Boost business to boost growth
The pandemic is giving us many opportunities to think out of the box of what type of business ideas will work and survive under the current climate.
11 August 2020 | Business
Let us use this virtual world to the maximum in order to benefit our businesses and grow the economy. Neville Andre-Itope, governor: Erongo region.
Andre-Itope made the remarks during the weekly Covid -19 media briefing on Friday.
“The pandemic is giving us many opportunities to think out of the box of what type of business ideas will work and survive under the current climate and atmosphere.
I would like to call on entrepreneurs to embrace the new normal and be innovative. The virtual space has now become our oasis, for meetings, sharing information, marketing and selling our products and services. Let us use this virtual world to the maximum in order to benefit our businesses and grow the economy,” he noted.
The governor commended restaurants who have opened delivery services, among others, which they are using effectively to service their patrons and customers who are unable to come and sit-in.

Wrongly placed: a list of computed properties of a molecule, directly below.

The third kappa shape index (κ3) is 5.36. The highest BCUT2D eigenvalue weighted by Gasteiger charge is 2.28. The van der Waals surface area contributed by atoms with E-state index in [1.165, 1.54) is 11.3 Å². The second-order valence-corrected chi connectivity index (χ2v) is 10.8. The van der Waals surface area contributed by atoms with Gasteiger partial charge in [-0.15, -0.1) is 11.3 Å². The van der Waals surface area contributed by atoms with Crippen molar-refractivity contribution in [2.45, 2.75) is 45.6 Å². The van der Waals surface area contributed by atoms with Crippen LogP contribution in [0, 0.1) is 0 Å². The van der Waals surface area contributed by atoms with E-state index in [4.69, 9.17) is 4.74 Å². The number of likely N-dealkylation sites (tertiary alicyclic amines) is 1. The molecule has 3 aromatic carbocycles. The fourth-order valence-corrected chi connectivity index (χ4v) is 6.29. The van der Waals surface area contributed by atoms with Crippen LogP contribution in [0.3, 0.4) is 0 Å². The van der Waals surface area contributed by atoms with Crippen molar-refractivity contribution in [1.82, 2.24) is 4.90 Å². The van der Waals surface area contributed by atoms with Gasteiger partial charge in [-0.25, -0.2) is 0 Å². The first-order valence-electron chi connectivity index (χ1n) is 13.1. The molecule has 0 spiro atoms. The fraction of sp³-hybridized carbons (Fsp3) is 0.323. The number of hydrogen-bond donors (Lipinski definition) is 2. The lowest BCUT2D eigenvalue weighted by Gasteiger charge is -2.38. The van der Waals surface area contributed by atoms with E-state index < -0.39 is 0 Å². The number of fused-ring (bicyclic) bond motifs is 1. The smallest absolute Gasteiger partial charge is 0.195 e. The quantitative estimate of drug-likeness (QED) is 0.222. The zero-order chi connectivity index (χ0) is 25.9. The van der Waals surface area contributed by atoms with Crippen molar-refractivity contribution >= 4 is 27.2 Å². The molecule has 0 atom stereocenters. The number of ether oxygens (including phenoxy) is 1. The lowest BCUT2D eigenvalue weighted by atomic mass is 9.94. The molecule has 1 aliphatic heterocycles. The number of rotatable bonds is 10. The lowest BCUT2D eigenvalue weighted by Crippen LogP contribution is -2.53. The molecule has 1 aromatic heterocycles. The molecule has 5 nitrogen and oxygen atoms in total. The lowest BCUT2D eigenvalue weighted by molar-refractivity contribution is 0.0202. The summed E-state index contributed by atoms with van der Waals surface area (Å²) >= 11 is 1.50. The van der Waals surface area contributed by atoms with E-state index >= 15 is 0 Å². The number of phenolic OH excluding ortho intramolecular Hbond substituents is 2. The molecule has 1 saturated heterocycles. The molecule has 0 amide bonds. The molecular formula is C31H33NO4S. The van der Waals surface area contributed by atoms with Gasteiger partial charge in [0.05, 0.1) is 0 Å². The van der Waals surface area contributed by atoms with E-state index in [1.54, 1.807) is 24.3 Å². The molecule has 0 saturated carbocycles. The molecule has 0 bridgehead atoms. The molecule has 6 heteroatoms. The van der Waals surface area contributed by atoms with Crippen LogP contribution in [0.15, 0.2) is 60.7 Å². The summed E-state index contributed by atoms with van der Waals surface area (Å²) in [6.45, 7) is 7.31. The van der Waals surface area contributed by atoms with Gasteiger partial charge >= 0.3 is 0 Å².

“Although we are still in stage three lockdown under the special dispensation, restaurants and informal markets need to be creative to attract their clients back, either by changing their set-ups to allow social distancing and limiting large numbers of people at a time. These have been done elsewhere and can be done here as well.”
Andre-Itope also urged the hospitality industry to create and provide adequate and customised packages for locals since there are currently no tourists visiting the region which is best known for tourism.
“These are but some of the ideas that can be used during these trying times. The world economy goes through cycles and history has shown us that many great businesses and millionaires emerge out of a crisis. We need to make sure we are seizing opportunities and are thinking out of the box,” the governor urged.
Last month, the minister of environment, forestry and tourism, Pohamba Shifeta estimated a zero-tourist arrival to Namibia for at least three months after the borders were opened.
He added that the situation is likely to persist for the entire year depending on the behaviour of Covid-19 as most of Namibia’s source countries are among some of those hit hard by the virus. - Nampa